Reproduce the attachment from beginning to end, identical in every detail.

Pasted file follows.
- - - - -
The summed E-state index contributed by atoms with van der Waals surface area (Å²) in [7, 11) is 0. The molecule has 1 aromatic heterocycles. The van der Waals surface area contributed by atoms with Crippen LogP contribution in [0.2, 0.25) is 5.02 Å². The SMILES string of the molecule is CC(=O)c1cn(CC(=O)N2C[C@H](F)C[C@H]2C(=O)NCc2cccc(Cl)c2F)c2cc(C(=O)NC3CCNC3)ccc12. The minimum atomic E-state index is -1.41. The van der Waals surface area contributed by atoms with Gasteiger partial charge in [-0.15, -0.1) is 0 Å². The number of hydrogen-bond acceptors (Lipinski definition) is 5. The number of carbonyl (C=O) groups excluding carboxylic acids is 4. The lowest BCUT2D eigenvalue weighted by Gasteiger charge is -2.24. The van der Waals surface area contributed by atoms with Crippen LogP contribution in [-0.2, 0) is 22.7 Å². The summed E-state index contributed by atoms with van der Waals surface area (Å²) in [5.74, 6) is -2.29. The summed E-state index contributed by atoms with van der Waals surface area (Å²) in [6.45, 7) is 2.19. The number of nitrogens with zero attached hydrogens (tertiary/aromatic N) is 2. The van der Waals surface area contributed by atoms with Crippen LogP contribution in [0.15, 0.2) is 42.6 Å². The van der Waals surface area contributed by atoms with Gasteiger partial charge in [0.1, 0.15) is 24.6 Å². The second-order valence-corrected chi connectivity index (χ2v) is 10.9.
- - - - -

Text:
The summed E-state index contributed by atoms with van der Waals surface area (Å²) in [7, 11) is 0. The molecule has 1 aromatic heterocycles. The van der Waals surface area contributed by atoms with Crippen LogP contribution in [0.2, 0.25) is 5.02 Å². The SMILES string of the molecule is CC(=O)c1cn(CC(=O)N2C[C@H](F)C[C@H]2C(=O)NCc2cccc(Cl)c2F)c2cc(C(=O)NC3CCNC3)ccc12. The minimum atomic E-state index is -1.41. The van der Waals surface area contributed by atoms with Gasteiger partial charge in [-0.15, -0.1) is 0 Å². The number of hydrogen-bond acceptors (Lipinski definition) is 5. The number of carbonyl (C=O) groups excluding carboxylic acids is 4. The lowest BCUT2D eigenvalue weighted by Gasteiger charge is -2.24. The van der Waals surface area contributed by atoms with Crippen LogP contribution in [-0.2, 0) is 22.7 Å². The summed E-state index contributed by atoms with van der Waals surface area (Å²) in [5.74, 6) is -2.29. The summed E-state index contributed by atoms with van der Waals surface area (Å²) in [6.45, 7) is 2.19. The number of nitrogens with zero attached hydrogens (tertiary/aromatic N) is 2. The van der Waals surface area contributed by atoms with Crippen LogP contribution in [0.15, 0.2) is 42.6 Å². The van der Waals surface area contributed by atoms with Gasteiger partial charge in [0.1, 0.15) is 24.6 Å². The second-order valence-corrected chi connectivity index (χ2v) is 10.9.